MUNICH – The combination of the immune checkpoint inhibitor avelumab (Bavencio) and the tyrosine kinase inhibitor axitinib (Inlyta) was associated with longer progression-free survival and higher objective response rates than was sunitinib as frontline therapy for patients with advanced renal cell carcinoma, investigators found.
The progression-free survival (PFS) benefit of the combination was seen both in the subset of patients with tumors expressing programmed death-1 ligand 1 (PD-L1) on at least 1% of their cells as well as in the overall study population, reported Robert J. Motzer, MD, of Memorial Sloan Kettering Cancer Center, New York, on behalf of colleagues in the.
“This was very early on, at an interim analysis, showing a profound effect,” he said at a briefing prior to his presentation of the data in a presidential symposium at the European Society for Medical Oncology Congress.
“The results support this being a new first-line standard of care, and possibly a first-line option for advanced RCC based on these data,” he added.
Briefing discussant John Haanen, PhD, of the Netherlands Cancer Institute in Amsterdam, said that “based on preclinical data, it makes sense to combine angiogenesis inhibitors and immunotherapy, because we know angiogenesis, VEGF [vascular endothelial growth factor] especially impacts on the way the immune system can respond to the kidney cancer, and by taking away some of these negative effects of the VEGF by using an anti-VEGF drug, the immunotherapy may work better,” he said.
“This is the first study of a TKI plus and anti-PD-L1 drug showing an improved progression-free survival in this patient population,” he added.
On Oct. 18, the day before the start of ESMO 2018, Merck announced in apositive results of a phase 3 trial comparing axitinib in combination with a different checkpoint inhibitor, pembrolizumab (Keytruda), compared with sunitinib monotherapy. The press release, typically sparse on details, said that the trial met both primary endpoints of overall survival (OS) and PFS in the first-line treatment of advanced or metastatic RCC.
In the JAVELIN Renal 101 trial, investigators enrolled and randomized 886 patients, 873 of whom went on to treatment: 434 assigned to avelumab plus axitinib, and 439 to sunitinib.
A total of 560 patients were determined to be PD-L1-positive according to the Ventana assay: 270 assigned to the combination, and 290 assigned to sunitinib.
Avelumab was delivered 10 mg/kg intravenously every 2 weeks, and oral axitinib was given 5 mg twice daily over a 6-week cycle. Oral sunitinib was give 50 mg daily for 4 weeks, followed by 2 weeks off, for every cycle.
Median PFS by independent review in the PD-L1-positive patients, one of two primary endpoints, was 13.8 months in the avelumab/axitinib arm, vs. 7.2 months in the sunitinib arm. This translated into a stratified hazard ratio (HR) of 0.61 (P less than .001) favoring the combination.
The respective median PFS in the overall population was 13.8 vs. 8.4 months, respectively (HR, 0.69; P = .0001).
Objective response rates also were higher with the combination in both the PD-L1-positive population (55% vs. 26%), and in the overall population (51% vs. 26%). At the time of data cutoff, the median duration of response had not been reached in either treatment arm in either population.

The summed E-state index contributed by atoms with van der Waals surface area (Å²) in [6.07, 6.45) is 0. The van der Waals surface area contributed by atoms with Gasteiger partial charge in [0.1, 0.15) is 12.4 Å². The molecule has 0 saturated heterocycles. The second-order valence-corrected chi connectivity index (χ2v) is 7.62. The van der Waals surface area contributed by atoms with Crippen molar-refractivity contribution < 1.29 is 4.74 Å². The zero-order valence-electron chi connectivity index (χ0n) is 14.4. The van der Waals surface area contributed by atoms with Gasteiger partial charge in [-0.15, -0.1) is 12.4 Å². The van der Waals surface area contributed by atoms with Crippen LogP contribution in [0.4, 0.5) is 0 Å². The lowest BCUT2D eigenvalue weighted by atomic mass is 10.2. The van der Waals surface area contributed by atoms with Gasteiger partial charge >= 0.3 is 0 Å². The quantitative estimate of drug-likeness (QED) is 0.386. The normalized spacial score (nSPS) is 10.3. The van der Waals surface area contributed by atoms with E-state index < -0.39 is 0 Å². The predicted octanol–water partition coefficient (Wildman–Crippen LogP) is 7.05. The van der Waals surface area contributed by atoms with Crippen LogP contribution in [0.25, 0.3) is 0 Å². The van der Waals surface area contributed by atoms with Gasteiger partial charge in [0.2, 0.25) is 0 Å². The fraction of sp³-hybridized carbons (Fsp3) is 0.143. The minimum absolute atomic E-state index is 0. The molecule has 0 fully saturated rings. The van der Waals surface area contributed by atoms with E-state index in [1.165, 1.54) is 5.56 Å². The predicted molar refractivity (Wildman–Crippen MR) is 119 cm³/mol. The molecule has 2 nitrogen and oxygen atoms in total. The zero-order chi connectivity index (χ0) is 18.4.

The stratified odds ratio for response with avelumab/axitinib was 3.098 (P less than .001).
At the time of the data cutoff for this interim analysis, overall survival data were not mature. OS in the PD-L1-positive population, the second primary endpoint, will be reported at a later date, Dr. Motzer said.
The incidence of treatment-related adverse events was similar in the groups, at 95% of patients in the avelumab arm and 96% in the sunitinib arm. Grade 3 or 4 events occurred in 51% and 48% of patients respectively. Grade 3/4 hypertension was the highest-frequency event, occurring in 24% of patients on avelumab/axitinib vs. 15% on sunitinib.
Immune-related adverse events occurred in 38% of patients in the avelumab group, including hypothyroidism, liver function test abnormalities, adrenal insufficiency, acute kidney injury, colitis, and hepatotoxicity. Most of the events occurred in 1% or 2% of patients, except hypothyroidism, which occurred in 21%.
High-dose corticosteroids were administered to 11% of patients who experienced an immune-related adverse event.
“One of the beauties of this combination is really its tolerability,” said Viktor Grünwald, MD, of the West German Cancer Center in Essen, the invited discussant at the symposium.
“When it comes to toxicities, they are pretty much in the same range, which is really surprising,” he said.
He noted, however, that it’s still an open question whether the combination of avelumab and axitinib is better than sequencing of other agents, given the current absence of evidence of an OS or quality-of-life benefit for the combination.
At present, the best evidence supports the use of ipilimumab (Yervoy) and nivolumab (Opdivo), which provides a clinically relevant OS benefit in patients with intermediate and high-risk disease, and this therapy should remain the standard of care, Dr. Grünwald said.
“I do believe that there is a niche, in favorable-risk patients, for this specific combination [avelumab/axitinib],” he said.
The trial was sponsored by Pfizer as part of an alliance between Pfizer and Merck KGaA. Dr. Motzer disclosed consulting or advisory roles with Pfizer, Merck, and others, and research funding from Pfizer and others. Dr. Haanen disclosed financial compensation for advisory work he did for Pfizer, Merck, Sharpe & Dohme, and others, and grant support from Bristol-Myers Squibb, MSD, and Novartis. Dr. Grünwald disclosed honoraria for speaking and advising from MSD, and funding from Pfizer, MSD, and others.